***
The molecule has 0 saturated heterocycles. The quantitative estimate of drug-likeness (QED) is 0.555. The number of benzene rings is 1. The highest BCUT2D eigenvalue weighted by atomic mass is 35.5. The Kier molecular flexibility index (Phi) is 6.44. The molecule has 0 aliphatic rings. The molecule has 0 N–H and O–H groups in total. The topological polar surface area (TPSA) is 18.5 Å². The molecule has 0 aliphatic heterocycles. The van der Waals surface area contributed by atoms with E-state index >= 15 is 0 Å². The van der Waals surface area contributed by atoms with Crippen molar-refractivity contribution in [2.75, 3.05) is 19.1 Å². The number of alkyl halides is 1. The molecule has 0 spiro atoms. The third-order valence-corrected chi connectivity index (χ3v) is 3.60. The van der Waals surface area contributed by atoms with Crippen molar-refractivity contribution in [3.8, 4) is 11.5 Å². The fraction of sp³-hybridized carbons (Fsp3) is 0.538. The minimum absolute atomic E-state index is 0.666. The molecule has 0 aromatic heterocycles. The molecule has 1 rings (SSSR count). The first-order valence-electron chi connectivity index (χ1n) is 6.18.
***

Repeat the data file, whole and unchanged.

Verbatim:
The molecule has 0 saturated heterocycles. The quantitative estimate of drug-likeness (QED) is 0.555. The number of benzene rings is 1. The highest BCUT2D eigenvalue weighted by atomic mass is 35.5. The Kier molecular flexibility index (Phi) is 6.44. The molecule has 0 aliphatic rings. The molecule has 0 N–H and O–H groups in total. The topological polar surface area (TPSA) is 18.5 Å². The molecule has 0 aliphatic heterocycles. The van der Waals surface area contributed by atoms with E-state index >= 15 is 0 Å². The van der Waals surface area contributed by atoms with Crippen molar-refractivity contribution in [2.75, 3.05) is 19.1 Å². The number of alkyl halides is 1. The molecule has 0 spiro atoms. The third-order valence-corrected chi connectivity index (χ3v) is 3.60. The van der Waals surface area contributed by atoms with Crippen molar-refractivity contribution in [3.8, 4) is 11.5 Å². The fraction of sp³-hybridized carbons (Fsp3) is 0.538. The minimum absolute atomic E-state index is 0.666. The molecule has 0 aromatic heterocycles. The molecule has 1 rings (SSSR count). The first-order valence-electron chi connectivity index (χ1n) is 6.18.